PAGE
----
Environmentalists are taking a new approach in their legal battle with the Biden administration over a Nevada lithium mine. They are accusing U.S. wildlife officials of delaying action on a year-old petition to grant endangered species status to a tiny snail, the Kings River pyrg, that lives near the proposed mine. The Western Watersheds Project, in its formal notice of intent to sue, claims that the government’s failure to list the snail as threatened or endangered could push it to the brink of extinction. They argue that the only known habitat of the snail is near the proposed Thacker Pass Mine. The Western Watersheds Project says that groundwater pumping associated with the mine will reduce or eliminate flows to the springs that support the snails.
President Joe Biden has made increased domestic production of lithium a key part of his plan for a greener future, as global demand for lithium for electric vehicle batteries is projected to increase six-fold by 2030.
Past lawsuits have targeted the Interior Department’s Bureau of Land Management for expediting approval of the mine. This new approach targets the Fish and Wildlife Service, which is responsible for ensuring protection of fish and wildlife habitat around the mine site.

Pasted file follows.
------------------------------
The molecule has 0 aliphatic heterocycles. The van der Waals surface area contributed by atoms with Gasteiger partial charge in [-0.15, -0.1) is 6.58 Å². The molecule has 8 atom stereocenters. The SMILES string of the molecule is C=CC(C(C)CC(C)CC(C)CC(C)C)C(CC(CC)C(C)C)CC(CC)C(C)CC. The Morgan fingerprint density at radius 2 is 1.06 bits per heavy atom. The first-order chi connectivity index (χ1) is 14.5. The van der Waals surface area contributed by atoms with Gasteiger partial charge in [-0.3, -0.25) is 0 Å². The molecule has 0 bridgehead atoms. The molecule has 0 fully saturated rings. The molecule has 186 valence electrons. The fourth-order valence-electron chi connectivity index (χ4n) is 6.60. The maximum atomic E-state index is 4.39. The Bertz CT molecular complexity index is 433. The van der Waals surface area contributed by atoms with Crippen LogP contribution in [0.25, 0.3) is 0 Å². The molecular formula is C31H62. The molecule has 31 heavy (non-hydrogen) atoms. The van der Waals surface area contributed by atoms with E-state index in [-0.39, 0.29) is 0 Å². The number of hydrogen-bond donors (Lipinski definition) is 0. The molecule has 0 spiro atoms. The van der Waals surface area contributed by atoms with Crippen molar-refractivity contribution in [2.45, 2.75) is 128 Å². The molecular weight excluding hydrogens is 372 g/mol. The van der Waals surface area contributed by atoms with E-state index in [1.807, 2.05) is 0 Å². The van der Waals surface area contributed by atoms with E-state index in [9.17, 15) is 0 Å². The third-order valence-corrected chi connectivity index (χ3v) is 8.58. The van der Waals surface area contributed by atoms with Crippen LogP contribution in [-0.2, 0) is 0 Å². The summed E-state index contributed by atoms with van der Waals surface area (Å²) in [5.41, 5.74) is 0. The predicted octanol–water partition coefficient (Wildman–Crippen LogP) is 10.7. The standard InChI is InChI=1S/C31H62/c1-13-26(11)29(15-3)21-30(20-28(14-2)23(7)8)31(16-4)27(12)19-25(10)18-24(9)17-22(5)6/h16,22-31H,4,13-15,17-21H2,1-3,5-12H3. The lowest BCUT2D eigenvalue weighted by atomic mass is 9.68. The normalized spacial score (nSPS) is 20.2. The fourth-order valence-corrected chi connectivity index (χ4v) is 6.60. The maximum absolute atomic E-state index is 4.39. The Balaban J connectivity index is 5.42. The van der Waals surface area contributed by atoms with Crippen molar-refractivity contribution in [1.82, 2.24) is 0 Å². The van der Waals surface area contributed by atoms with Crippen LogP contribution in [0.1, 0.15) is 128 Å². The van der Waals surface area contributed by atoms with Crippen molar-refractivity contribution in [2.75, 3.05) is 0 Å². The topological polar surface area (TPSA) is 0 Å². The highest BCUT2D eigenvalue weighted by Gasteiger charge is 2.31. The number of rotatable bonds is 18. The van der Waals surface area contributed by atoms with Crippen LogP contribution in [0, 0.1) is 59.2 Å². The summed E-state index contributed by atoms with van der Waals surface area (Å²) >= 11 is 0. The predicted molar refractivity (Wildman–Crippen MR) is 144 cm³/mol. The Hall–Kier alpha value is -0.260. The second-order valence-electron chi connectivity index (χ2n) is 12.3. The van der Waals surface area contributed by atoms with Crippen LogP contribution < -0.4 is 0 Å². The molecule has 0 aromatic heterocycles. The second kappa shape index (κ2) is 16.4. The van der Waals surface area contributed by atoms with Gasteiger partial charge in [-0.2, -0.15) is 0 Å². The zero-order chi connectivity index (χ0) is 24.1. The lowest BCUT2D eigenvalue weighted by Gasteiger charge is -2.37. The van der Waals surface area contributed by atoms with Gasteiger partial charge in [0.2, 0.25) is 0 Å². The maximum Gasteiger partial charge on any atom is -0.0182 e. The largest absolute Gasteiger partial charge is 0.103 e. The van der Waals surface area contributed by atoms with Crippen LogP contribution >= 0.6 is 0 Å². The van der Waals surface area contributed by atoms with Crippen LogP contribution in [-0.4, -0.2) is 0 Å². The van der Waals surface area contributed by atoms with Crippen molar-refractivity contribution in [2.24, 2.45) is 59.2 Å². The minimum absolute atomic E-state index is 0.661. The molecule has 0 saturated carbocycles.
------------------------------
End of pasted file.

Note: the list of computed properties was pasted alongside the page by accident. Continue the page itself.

The snail’s imperiled status has been exacerbated by livestock grazing, round-building, and the anticipated impacts of climate change. The Western Watersheds Project argues that it’s essential for the Fish and Wildlife Service to list the species as endangered to protect it from extinction.
Environmental groups and tribal lawyers previously claimed a partial victory in their legal challenges against the mine, but construction proceeded. Now, they are targeting the protection of the snail to halt or further delay the project. Lithium Americas, the company behind the mine, has stated that it has taken steps to avoid impacts on the springs.
Lithium is a crucial component in electric vehicle batteries and clean energy technologies, and the debate over domestic production versus environmental concerns is likely to continue in the context of the clean energy transition.